This column serves as a spotlight, highlighting the everyday people who work and live in Callaway County. The Fulton Sun takes a moment with someone who is not usually featured in the news, but is just as instrumental in making our community the strong and beautiful place we all know and love.
Terry Nash is a native of Milwaukee and has been living in Fulton since August. He works as a learning specialist at William Woods University and additionally assists with the men's basketball team. Nash attended Northern Michigan University, where he graduated in 2016 with his major in business. Nash lives in Fulton with his girlfriend and has family in the Milwaukee and Chicago metropolitan areas.
Q. What was your first job?
A. My first ever job was working for the Salvation Army. I was basically a camp counselor for kids ages 5 and 6 all the way to 11. I basically worked with them and did fun activities with them. It was a pretty neat experience for me.
Q. Who most inspires you (living or dead)?
A. I would probably say two (people); my father, who passed away, inspires me a lot and then my mom is an inspiration for me as well. She's been a single mom since my dad passed away when I was a junior in high school. She's remarried now, but the way she put me under her wing and helped me get through college and even went back to school and got her master's degree, (which) showed me how hard she works. And that inspires me and makes me want to continue to do great things. My dad was one of the greatest fathers ever, and I got to have him for 16 years. A lot of young men don't actually have fathers in their lives so I use that and think, "At least I got my dad for a little bit." That just makes me want to be a father one day and be as great, if not a greater father than he was.
Q. What have you done in life that was most fulfilling?
A. Definitely coaching basketball. I played basketball, but through coaching I have been able to give young men opportunities, especially coming from inner cities, like I'm from — whether it's giving certain scholarships or being able to go to school for free. Those moments, when you see them pay off through graduation and become better players on the court, those are the most rewarding and most fulfilling things I've done in my life so far.
Q. What is something that you are proud of that you have been recognized for?
A. When I was actually a player — I don't like to talk about myself much because I like to help others — I actually was the 2015 "humanitarian of the year" award winner for Northern Michigan's athletic department. That was a pretty cool award I've gotten, and of all the other ones I've won, that was most fulfilling. My community service and the off-the-court work I did were recognized, whether it was inner-city Detroit kids that came up to school to take college courses or some of them coming on tour to see if college was actually for them. Being able to be around and mentor them and show them that they can have this opportunity that a lot of inner-city kids don't get, but they can take advantage of it and can do it just like me.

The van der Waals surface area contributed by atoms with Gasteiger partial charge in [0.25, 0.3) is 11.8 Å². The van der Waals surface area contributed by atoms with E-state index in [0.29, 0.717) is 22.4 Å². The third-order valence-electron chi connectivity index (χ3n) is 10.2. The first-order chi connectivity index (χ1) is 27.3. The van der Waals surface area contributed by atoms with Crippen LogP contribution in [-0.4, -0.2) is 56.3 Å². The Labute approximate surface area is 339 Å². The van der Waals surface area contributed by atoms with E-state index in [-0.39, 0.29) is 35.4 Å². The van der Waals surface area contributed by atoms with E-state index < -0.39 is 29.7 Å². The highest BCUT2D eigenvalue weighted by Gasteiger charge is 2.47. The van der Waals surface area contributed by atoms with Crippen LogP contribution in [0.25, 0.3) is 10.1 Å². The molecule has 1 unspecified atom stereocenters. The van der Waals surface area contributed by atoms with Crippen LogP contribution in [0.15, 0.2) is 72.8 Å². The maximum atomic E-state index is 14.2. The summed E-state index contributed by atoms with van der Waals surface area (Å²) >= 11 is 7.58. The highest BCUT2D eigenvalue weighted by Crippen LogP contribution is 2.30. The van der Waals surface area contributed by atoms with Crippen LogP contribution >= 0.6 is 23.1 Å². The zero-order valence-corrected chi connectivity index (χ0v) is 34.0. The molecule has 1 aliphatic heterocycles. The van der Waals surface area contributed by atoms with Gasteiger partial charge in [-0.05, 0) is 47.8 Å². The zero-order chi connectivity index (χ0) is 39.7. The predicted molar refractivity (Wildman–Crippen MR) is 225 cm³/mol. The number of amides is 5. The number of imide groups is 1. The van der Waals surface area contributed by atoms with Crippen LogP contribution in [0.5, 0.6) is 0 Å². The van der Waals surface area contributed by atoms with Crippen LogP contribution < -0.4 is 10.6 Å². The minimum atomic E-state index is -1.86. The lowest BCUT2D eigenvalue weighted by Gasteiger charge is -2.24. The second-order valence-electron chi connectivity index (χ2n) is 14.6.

Q. What profession, other than your own, would you like to attempt?
A. Maybe one day be like a cook or something. I'm not the biggest cook, but I like eating food and the preparation that goes into it. It'd be fun to try and go in and be a chef and cook foods that I've never cooked. That would be really cool.
Q. What profession would you not like to do?
A. Probably being a doctor or something (laughs). I'll leave that to the experienced and talented doctors we have. There's too much responsibility to that (profession). That would be one I'd stay away from.
Q. What is something that nobody would be able to assume about you?
A. I'm very caring and emotional. If you just look at me I'm a pretty quiet guy, but I care a lot about the people around me. Whatever I'm doing, I put my 100 percent (effort) into it. If you didn't know me, you'd see me walking around and not know I'm a very caring, easy-going and easy-to-talk-to kind of person. Once people get around me, they understand.
Q. What is your favorite thing about Callaway County?
A. Definitely the weather (laughs). The weather here is much warmer from where I'm coming from. Around this time of year (in Chicago or Milwaukee) the windchill can be around negative 40 (degrees), and just two days ago, I was able to walk outside with shorts and a shirt on. Definitely the weather (is a favorite), and the people around here are nice and accepting. I'm glad to be a part of the community. I have no complaints. I love the county and am looking forward to being here for however as long as that will be.